Buckthorn and spalted Ash box

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Project by Horus posted 02-20-2021 06:38 PM 581 views 0 times favorited 2 comments Add to Favorites Watch

The youngest of my three daughters turned 13 a month ago. I had to build her a box to keep her jewelry and trinkets – how could I not after building them for her two older sisters?

As I’ve been maturing in my hobby, the possibilities and options I’ve been considering have become increasingly complex and ‘out of the (big) box’. What I mean by that is I’ve been increasingly drawn to experiment with species other than the typical oak, mahogany, maple and walnut that seems to be a limitation of my local HD and Menards – I haven’t yet ventured into the true lumber yards. Partly because I’m cheap and don’t build large projects, other than shop appliances, I’ve been raiding my wood pile and trying to scrounge usable lumber from cheap or free sources.

Several years ago I cut down an ash tree in my yard. I kept a few larger crotch and log pieces of it to be milled later and left them in one of the natural parts of my yard to do a little drying – just so I could have something to play with later. At that point I knew nothing of milling, stack/sticker, etc.

Last summer I decided to get rid of a beautiful 12”diameter 25 ft tree after growing tired of all of its little berries, it’s prolific offspring production- and having positively identified it as buckthorn. When I cut it down, I could not help but notice the incredible color of the heartwood. An incredible red/orange/pink with stunning grain patterns.
Skip ahead to last fall as I had to finalize plans for the new box… I decided to make this one entirely from wood harvested from the yard my daughter has grown up in.

The neglected ash sap wood has spalted beautifully and is not yet punky, the buckthorn was not completely dry and is grossly prone to checking and cracking; I moved ahead anyway – wasting a lot of material I could have made good use out of if I had taken proper care of it when cut down. Buckthorn is a small tree, getting decent width of clear, straight wood proved a big challenge – I will definitely pay more attention, if I have the opportunity to harvest another one, when felling it.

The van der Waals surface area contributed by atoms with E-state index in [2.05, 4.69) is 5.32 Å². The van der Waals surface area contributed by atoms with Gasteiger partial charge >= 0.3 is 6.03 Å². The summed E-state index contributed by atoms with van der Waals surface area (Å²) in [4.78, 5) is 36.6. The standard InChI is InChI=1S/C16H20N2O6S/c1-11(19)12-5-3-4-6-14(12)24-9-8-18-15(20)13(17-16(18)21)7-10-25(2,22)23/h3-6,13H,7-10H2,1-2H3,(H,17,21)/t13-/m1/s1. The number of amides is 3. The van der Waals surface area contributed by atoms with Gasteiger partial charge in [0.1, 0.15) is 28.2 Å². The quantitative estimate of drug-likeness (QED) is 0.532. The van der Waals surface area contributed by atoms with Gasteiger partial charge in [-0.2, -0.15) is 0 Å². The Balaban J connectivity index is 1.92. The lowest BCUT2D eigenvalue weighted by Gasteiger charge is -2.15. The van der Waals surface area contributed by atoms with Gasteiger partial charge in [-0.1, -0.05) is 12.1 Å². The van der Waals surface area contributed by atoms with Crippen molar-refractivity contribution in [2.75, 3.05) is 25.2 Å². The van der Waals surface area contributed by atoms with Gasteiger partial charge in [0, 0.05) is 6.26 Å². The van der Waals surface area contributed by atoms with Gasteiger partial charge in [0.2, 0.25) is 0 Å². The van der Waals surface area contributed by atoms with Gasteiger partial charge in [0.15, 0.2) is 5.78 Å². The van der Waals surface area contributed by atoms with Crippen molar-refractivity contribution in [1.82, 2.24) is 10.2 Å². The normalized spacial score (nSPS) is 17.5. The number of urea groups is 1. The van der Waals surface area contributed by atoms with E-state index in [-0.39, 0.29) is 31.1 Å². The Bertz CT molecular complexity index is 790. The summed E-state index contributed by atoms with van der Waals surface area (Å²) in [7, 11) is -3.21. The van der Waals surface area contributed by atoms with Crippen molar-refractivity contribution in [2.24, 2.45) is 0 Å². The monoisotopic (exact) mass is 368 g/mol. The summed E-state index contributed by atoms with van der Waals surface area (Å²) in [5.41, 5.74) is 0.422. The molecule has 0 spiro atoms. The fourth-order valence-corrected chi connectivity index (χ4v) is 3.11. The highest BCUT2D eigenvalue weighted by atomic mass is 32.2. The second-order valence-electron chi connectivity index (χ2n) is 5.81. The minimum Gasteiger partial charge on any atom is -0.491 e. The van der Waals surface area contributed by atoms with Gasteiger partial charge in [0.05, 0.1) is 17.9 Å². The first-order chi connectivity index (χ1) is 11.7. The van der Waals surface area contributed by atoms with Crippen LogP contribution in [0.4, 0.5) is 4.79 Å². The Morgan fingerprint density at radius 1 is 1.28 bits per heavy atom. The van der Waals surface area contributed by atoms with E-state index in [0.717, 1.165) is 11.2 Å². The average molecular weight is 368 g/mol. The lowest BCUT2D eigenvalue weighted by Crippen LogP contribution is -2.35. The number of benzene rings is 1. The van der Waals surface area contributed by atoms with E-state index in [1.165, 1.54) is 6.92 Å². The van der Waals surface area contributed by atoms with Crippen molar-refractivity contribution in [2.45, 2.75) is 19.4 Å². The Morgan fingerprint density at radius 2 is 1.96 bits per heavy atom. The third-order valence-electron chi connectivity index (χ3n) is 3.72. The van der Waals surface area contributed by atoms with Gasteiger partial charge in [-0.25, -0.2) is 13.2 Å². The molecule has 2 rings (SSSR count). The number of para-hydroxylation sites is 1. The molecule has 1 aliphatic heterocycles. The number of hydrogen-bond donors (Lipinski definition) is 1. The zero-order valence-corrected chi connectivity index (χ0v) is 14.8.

My skills as a woodworker are developing – nowhere near master level; but developing. With a decent bandsaw and thicknesser (instead of a router sled), milling self-harvested wood will get much easier. I did however discover the advantages of a decent low angle jack plane and shooting board for this project – those two things alone elevated precision and options.

The field is buckthorn, accents ash. finish is Tung oil (in hindsight, I should have used a finish that doesn’t discolor the natural wood so much). All joints are butt joints, I figured with the glue being stronger than the wood, elaborate joinery would detract from the simple lines of the box.

I realized when posting the pics that I need to tweak the hinge on the right side for the top to fit a little better, and there’s a little tear out on the back I should address – suggestions for addressing one or both of these are welcome!

2 comments so far

View grovemadman's profile


963 posts in 5102 days

#1 posted 02-20-2021 07:41 PM

Nice little box! The only way to get better is to keep making stuff. In no time you’ll be amazed at what you can make when you take your time and put your mind to it.

-- "It is the job of the woodworker to hide his mistakes and keep a tight set of lips about them!"--Chuck

View therealSteveN's profile


9380 posts in 1904 days

#2 posted 02-21-2021 12:52 PM

I really like this box. It looks old, without being so. Very nice use of the grain patterns of the wood. Mostly I love a box with an interior, and yours is perfect use of the space inside. Nice job.

How did your Daughter like it?

-- Think safe, be safe

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